Study break

New education law lessens student workloads


Less homework, fewer tutors

What do extracurricular tutoring and warm coats have in common? Not very much in normal circumstances. But under Beijing’s new ‘Double Reduction’ policy – which slashed homework and banned extra tuition in academic subjects taught in schools – winter jackets is one of the new business ideas being targeted by beleaguered education providers.

The firm in question is Yuanfudao, which was the world’s most valuable edtech as recently as last November. In September, shortly after the Double Reduction policy was announced, it launched Beijing Clothing. According to Late Post, which first posted news of the change in strategy, the company has hired five designers for a new product line in down jackets.

“It’s the natural reaction to their current [financial] winter,” was one of many quips from netizens.

Unlike previous attempts to reduce the academic burdens on Chinese children, Double Reduction appears to be deadly serious, suffocating the operations of thousands of tutoring firms in the sector.

Under a new law to promote family education promulgated last week, parents will have a legal responsibility to adhere to Double Reduction limits in homework and out-of-school study – lest families are tempted to circumvent the regulations by relying on free online materials or hiring live-in tutors officially designated as nannies.

“Parents will be required to manage minors’ study, rest and entertainment time in a reasonable way,” the Beijing News quoted Zang Tiewei, a spokesman for the Legislative Affairs Commission of the National People’s Congress, as saying. Zang added that the law would dilute “education anxiety” by shutting down the vast network of tutoring agencies and study aids that have fuelled an ‘arms race’ across the sector, from kindergarten upwards.

But where does that leave the many companies that provided the private classes? In short, they are having to get creative, often by reaching into totally unconnected areas to keep the cashflow coming.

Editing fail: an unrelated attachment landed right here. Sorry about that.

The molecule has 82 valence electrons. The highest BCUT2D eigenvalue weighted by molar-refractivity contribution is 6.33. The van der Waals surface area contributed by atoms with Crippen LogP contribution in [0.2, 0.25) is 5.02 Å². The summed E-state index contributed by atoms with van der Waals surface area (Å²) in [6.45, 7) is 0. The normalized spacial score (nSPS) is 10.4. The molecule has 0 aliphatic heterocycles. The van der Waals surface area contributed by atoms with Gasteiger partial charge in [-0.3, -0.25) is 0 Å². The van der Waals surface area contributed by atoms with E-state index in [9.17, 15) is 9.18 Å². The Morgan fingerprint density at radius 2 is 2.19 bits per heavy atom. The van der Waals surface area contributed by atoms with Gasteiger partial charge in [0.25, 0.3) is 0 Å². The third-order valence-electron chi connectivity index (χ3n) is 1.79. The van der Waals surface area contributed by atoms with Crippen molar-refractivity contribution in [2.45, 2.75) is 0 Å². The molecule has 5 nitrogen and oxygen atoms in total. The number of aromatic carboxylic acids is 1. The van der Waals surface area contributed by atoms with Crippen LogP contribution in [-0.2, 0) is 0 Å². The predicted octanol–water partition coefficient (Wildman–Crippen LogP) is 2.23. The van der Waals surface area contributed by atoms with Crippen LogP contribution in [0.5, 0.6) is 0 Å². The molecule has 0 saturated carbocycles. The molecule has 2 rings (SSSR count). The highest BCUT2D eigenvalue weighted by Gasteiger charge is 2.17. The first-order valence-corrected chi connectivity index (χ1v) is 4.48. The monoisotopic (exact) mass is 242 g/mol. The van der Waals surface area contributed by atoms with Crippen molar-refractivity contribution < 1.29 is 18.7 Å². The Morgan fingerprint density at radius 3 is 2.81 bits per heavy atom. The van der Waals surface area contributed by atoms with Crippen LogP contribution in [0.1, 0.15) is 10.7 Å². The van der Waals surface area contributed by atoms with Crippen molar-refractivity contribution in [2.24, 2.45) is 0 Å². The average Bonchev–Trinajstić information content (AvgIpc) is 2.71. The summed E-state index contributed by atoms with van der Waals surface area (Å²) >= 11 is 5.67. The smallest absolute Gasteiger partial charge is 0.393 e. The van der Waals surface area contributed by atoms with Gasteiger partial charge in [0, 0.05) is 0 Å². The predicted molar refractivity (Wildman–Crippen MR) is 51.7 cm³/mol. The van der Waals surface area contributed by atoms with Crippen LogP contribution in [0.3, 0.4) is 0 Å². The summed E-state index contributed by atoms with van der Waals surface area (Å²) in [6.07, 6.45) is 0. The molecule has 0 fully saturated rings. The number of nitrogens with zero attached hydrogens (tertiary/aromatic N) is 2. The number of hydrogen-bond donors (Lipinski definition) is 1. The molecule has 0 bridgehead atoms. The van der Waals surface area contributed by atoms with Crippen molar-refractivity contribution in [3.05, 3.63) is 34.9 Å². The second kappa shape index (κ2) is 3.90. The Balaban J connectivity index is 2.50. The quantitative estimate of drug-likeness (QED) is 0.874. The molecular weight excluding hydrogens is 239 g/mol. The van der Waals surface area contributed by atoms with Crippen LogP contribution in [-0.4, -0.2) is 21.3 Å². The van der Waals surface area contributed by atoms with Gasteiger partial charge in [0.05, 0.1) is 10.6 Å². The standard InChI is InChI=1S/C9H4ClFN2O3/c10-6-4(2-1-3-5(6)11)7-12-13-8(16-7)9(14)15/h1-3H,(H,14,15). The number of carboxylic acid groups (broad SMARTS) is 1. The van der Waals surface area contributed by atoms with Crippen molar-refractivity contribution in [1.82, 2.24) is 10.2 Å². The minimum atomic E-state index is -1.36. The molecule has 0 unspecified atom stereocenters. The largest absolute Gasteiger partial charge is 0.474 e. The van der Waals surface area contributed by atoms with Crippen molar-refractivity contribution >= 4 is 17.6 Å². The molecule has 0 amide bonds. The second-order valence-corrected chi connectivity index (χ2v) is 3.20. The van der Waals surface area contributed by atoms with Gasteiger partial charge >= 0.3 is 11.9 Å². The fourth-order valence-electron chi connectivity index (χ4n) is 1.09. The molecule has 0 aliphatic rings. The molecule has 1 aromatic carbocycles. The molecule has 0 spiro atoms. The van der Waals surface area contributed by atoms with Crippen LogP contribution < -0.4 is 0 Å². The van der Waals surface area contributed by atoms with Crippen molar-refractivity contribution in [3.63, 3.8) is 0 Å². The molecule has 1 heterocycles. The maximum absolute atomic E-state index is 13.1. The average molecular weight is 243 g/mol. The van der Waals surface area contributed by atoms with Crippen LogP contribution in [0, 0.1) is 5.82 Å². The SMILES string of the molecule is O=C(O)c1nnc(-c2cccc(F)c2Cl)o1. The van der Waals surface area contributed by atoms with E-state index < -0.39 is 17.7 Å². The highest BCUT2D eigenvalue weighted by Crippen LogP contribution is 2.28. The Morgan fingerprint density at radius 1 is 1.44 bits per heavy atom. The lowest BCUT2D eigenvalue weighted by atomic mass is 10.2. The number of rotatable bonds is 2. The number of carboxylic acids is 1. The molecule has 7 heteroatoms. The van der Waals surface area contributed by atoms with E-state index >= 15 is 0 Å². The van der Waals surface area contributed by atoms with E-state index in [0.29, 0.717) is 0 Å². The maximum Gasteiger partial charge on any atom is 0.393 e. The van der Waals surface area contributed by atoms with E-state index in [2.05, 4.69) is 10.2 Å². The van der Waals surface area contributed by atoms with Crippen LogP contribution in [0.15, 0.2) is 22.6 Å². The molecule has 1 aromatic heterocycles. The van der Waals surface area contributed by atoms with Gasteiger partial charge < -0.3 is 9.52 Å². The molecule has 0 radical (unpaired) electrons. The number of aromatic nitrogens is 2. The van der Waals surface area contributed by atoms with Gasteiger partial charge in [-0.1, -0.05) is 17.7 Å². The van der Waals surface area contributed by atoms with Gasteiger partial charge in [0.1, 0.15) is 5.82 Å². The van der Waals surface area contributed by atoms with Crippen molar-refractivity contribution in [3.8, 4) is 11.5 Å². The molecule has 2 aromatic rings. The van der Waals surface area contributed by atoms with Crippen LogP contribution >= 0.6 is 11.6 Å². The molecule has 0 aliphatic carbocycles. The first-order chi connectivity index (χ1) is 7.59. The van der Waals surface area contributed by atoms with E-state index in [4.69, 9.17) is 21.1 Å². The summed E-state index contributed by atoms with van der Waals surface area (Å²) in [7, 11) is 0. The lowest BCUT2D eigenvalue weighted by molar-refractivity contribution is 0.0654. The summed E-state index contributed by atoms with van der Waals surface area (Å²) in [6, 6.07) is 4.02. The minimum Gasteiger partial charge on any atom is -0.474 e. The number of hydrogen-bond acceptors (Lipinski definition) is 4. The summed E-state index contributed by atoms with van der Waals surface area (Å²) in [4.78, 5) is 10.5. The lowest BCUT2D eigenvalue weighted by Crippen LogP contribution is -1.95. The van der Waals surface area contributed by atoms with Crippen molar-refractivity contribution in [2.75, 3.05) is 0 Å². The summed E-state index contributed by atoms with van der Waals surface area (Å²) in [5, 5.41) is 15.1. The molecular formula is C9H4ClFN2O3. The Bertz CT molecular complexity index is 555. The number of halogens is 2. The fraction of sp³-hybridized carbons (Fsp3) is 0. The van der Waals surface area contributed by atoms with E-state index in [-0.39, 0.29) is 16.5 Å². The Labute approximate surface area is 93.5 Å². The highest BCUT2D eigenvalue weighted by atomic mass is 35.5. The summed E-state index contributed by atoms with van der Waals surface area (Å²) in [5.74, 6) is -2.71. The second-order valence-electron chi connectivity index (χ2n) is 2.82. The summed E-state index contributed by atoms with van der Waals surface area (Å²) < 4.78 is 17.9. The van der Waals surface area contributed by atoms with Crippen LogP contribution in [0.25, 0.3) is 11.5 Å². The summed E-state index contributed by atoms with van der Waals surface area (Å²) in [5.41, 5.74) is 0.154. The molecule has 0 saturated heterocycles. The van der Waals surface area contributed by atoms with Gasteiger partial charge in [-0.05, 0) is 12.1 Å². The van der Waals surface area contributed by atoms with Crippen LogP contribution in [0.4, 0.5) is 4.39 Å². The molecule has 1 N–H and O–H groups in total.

Xueda Education, previously one of the largest tutoring companies in China, has moved into coffee production and catering, according to Shenzhen Commercial Daily.

New Oriental – one of the longest established private education brands – has set up a subsidiary to make television programmes and online dramas (it does at least have some past form in this area – a biopic about its founder was released in cinemas in 2013; see WiC167).

Others have tried to work within the new rules by shifting to training programmes for over-18s or launching classes in permitted subjects such as art, drama and music.

The new courses on offer include “thinking training”, “intellectual development” and “eloquence training” – leading to questions about whether they are efforts to offer covert lessons to customers within the restricted age group.

“There are still a few workarounds,” one tutor in Beijing told WiC.

Others have shifted to “parent training” which can mean anything from helping adults to hone their parenting skills to teaching them maths so they can tutor their kids themselves at home.

Yet come January – when the family education legislation comes into effect – many parents might find themselves attending government-mandated classes on their new responsibilities, as well as the values they must instill at home: respect for the elderly, love for children, the priorities of national unity and a good work ethic and, of course, an ardour for China’s Communist Party.

The new law also requires parents to enforce the new weekly three-hour playing limit on computer games and make sure that kids get a varied diet and enough exercise.

For parents who leave their children in the care of relatives while they work away from home there is another legal obligation to stay in regular contact with their offspring and their guardians.

“Where parents or guardians neglect to perform their family education responsibilities… they shall be criticised, admonished and urged to accept family education guidance when necessary,” the text of the new law warns.

Parents could also be “admonished” if minors exhibit “serious bad behaviour or commit criminal acts,” it added.

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